“Sort of?” Arthur replied truthfully. “Seriously, you keep interrupting him and he hasn’t even told me what he’s here to offer. But the interruptions are useful, so . . .” He shrugged. “You guys keep arguing and I’ll keep my mouth shut till there’s a decision to be made.”

“As I was saying,” Rick raised his voice, cutting Casey off before she could reply to Arthur, “I can offer financial support from myself on a guaranteed basis once you’re out of this Tower. I figure, a monthly rental agreement for a room would be about right. Say, five thousand?”

“Hah! Five thousand a month? Why don’t you try to cheat someone else,” Casey spat.

Arthur had to admit, quietly, that she was right. Even if Rick did not know they were going for a speedrun, a monthly rental agreement was not in his best interest. Among other things, keeping track of exact time within the Tower was a struggle, with each floor having varying daylight hours and no central timekeeping. Electronic watches were fine, but the delicate instrumentation in most meant that they were subtly altered and many ran a little fast or slow, such that it was often hard to tell whose clock was right. In most cases, the difference was only by a few minutes a day, but such things built up over time.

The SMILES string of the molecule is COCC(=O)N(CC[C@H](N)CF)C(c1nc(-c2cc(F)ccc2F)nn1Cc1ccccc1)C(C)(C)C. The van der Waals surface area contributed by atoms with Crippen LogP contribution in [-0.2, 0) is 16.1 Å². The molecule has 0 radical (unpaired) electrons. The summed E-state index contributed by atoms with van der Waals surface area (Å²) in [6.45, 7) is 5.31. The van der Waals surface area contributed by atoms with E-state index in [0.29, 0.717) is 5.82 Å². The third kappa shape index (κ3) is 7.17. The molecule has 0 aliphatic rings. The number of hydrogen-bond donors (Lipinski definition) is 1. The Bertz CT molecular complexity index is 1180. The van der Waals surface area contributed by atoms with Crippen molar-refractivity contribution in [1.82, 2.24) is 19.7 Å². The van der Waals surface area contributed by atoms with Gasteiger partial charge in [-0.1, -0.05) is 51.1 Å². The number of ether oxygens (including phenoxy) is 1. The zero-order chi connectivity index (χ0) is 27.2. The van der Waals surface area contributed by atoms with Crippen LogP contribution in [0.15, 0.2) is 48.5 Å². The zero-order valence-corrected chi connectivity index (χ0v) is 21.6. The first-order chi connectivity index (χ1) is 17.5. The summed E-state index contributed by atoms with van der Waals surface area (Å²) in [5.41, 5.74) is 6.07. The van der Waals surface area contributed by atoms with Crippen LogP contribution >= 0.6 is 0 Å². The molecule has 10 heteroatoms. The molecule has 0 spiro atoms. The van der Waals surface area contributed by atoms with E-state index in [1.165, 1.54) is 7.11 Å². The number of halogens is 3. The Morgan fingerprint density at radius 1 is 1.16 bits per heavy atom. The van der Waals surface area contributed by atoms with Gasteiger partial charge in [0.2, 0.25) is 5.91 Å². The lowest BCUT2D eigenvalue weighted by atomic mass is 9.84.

“If not time-based, then floor-based?” Rick offered. “This is, of course, on top of the usual clan tax. How much is it, anyway?”

Arthur was about to answer when Casey waved him quiet. She leaned forward, fixing Rick with a look. “That’s clan business.”

“And you’re clan?” Rick smirked. “I’m pretty sure you’re just a hanger-on like me.”

“Ally. A real one, paying real resources. Not make-believe money,” Casey said. “Arthur, you really should just kick him out. He can promise the world out there, but he can’t be trusted to come through with it. His family has shown that.”

“I already said, my parents aren’t me,” Rick said heatedly.

“Wait one second,” Arthur raised a hand. “Explain this, will you?”

“This, look.” Now the young man looked uncomfortable. “My parents, they—”

“They broke their word and their contracts.”